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justinjstark
December 9th, 2008, 12:31 AM
When I log in, I have programs to open that I do not want to open until the wireless is connected. Most of the time I have to manually authenticate my sessions so I can't simply wait for 10 seconds or something before I load the programs. I also can't just wait for the wireless interface to be up (like http://bbs.archlinux.org/viewtopic.php?id=51716). Just because the interface is up doesn't mean http is working.

So I figured I would just ping google every ten seconds until it worked and then load the program. Like so:


#!/bin/bash

ping -c 1 -W 10 google.com &>/dev/null
until [ $? -eq 0 ]; do
sleep 10
ping -c 1 -W 10 google.com &>/dev/null
done

exec $1&

Unfortunately, some of the networks I use must block pings. So I need another method to tell if the network is connected (and authenticated) and then to load a program.

Please help. I don't know how else to test other than ping and I'm not good with bash scripting.

Catalyst2Death
December 9th, 2008, 12:40 AM
you could do something like:


result=ifconfig | grep "inet addr" | grep 255.255.255.0

if[result!=""]
#i'm connected!
else
#i'm not :(


syntax is probably not completely right, but I hope the idea is clear

justinjstark
December 9th, 2008, 01:00 AM
you could do something like:


result=ifconfig | grep "inet addr" | grep 255.255.255.0

if[result!=""]
#i'm connected!
else
#i'm not :(


syntax is probably not completely right, but I hope the idea is clear

The problem with that is that the network assigns me an inet addr before I am authenticated (I still can't use http). Basically, once I am on the network and try to go to a website, it redirects me to a page asking for credentials.

I did find a way that will work: wget google.com and then search for the string Lucky (from I'm Feeling Lucky). If I'm authenticated, it will find it. If not, the wget page will be the login page for the network.


#!/bin/bash

wget google.com -O /tmp/google &>/dev/null
grep Lucky /tmp/google &>/dev/null
until [ $? -eq 0 ]; do
sleep 10
wget google.com -O /tmp/google &>/dev/null
grep Lucky /tmp/google &>/dev/null
done

exec $1&

It's not great but it does the trick. I'm going to use it until somebody has a better suggestion.

geirha
December 9th, 2008, 11:02 AM
It looks like a good solution to me. The only problem is that if you happen to be in a non-english speaking country, google might consider giving you a page translated to the local language, in which case Lucky might not match.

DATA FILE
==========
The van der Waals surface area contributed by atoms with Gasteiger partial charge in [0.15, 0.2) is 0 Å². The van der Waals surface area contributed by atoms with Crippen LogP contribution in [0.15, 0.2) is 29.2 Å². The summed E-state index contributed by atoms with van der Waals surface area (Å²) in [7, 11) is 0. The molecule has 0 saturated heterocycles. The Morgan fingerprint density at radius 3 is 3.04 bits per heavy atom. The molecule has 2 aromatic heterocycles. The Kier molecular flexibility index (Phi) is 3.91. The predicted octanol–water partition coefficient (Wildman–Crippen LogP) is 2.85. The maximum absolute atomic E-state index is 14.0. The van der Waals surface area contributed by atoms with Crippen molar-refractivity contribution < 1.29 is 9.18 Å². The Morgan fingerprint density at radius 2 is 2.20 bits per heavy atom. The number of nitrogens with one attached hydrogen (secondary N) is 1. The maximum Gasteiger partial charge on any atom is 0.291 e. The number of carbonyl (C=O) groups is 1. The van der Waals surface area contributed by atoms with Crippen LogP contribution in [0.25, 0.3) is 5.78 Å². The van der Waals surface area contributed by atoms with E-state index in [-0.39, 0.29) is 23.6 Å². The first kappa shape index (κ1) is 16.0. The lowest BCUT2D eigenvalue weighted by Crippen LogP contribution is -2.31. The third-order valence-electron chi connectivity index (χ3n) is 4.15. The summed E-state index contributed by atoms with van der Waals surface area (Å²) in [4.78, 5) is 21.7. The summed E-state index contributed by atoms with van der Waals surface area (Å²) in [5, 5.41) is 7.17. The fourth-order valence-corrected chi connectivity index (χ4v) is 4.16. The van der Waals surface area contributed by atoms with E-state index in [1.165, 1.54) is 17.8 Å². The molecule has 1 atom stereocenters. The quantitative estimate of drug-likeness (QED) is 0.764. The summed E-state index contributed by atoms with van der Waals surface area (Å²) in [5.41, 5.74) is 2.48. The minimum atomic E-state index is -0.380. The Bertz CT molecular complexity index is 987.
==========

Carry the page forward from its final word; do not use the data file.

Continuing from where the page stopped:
When you are authenticated, what happens when you go to the authentication page? If it gives you a "You are already authenticated" kindof string, then that would probably be a better thing to match for.

Your current script can be made a bit shorter btw:

#!/bin/bash

while ! wget http://google.com -O- 2>/dev/null | grep -q Lucky; do
sleep 10
done

exec $1


The return value of the last command in the pipe is the one that gets evaluated by while.

justinjstark
December 9th, 2008, 07:34 PM
It looks like a good solution to me. The only problem is that if you happen to be in a non-english speaking country, google might consider giving you a page translated to the local language, in which case Lucky might not match.

When you are authenticated, what happens when you go to the authentication page? If it gives you a "You are already authenticated" kindof string, then that would probably be a better thing to match for.

Your current script can be made a bit shorter btw:

#!/bin/bash

while ! wget http://google.com -O- 2>/dev/null | grep -q Lucky; do
sleep 10
done

exec $1


The return value of the last command in the pipe is the one that gets evaluated by while.

It is more likely that I will be on a different network with a different authentication page than be in a non-english country. So searching for a common string in Google would be best. I didn't just want to search for Google either since it is possible that that the authenication page will have some kind of redirect string in it that includes google, etc.

I was looking at making it shorter. Piping straight from wget is definitely better. But I think you have a few typos. Here's what I did:


#!/bin/bash

until wget -q -O - http://www.google.com | grep Lucky > /dev/null; do
sleep 10
done

exec $1&

Lockheed
June 4th, 2009, 10:17 AM
Correct me if I'm wrong, but this way screenlets won't load unless I am online, right?

I use it also for other widgets than google calendar and it would not be very productive.

Can you write a script that restarts screenlets once the connection is established?